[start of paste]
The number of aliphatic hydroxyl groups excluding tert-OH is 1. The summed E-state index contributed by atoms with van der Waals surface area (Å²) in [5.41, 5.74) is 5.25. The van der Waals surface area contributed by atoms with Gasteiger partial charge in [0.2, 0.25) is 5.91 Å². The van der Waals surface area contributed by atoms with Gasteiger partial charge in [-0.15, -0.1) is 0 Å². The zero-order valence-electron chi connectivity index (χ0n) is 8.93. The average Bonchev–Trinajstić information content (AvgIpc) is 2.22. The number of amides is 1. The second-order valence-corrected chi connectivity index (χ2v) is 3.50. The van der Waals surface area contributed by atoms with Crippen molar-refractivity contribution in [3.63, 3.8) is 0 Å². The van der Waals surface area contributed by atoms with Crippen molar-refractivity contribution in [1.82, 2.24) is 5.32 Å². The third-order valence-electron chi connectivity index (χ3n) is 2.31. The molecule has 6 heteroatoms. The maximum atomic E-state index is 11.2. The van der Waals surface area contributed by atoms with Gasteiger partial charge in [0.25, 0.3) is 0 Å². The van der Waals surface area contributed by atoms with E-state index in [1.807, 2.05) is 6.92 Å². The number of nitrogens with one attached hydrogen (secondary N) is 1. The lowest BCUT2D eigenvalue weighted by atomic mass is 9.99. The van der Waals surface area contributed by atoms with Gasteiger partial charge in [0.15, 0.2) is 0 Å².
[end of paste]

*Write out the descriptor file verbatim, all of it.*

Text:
The number of aliphatic hydroxyl groups excluding tert-OH is 1. The summed E-state index contributed by atoms with van der Waals surface area (Å²) in [5.41, 5.74) is 5.25. The van der Waals surface area contributed by atoms with Gasteiger partial charge in [0.2, 0.25) is 5.91 Å². The van der Waals surface area contributed by atoms with Gasteiger partial charge in [-0.15, -0.1) is 0 Å². The zero-order valence-electron chi connectivity index (χ0n) is 8.93. The average Bonchev–Trinajstić information content (AvgIpc) is 2.22. The number of amides is 1. The second-order valence-corrected chi connectivity index (χ2v) is 3.50. The van der Waals surface area contributed by atoms with Crippen molar-refractivity contribution in [3.63, 3.8) is 0 Å². The van der Waals surface area contributed by atoms with Crippen molar-refractivity contribution in [1.82, 2.24) is 5.32 Å². The third-order valence-electron chi connectivity index (χ3n) is 2.31. The molecule has 6 heteroatoms. The maximum atomic E-state index is 11.2. The van der Waals surface area contributed by atoms with Gasteiger partial charge in [0.25, 0.3) is 0 Å². The van der Waals surface area contributed by atoms with E-state index in [1.807, 2.05) is 6.92 Å². The number of nitrogens with one attached hydrogen (secondary N) is 1. The lowest BCUT2D eigenvalue weighted by atomic mass is 9.99. The van der Waals surface area contributed by atoms with Gasteiger partial charge in [0.15, 0.2) is 0 Å².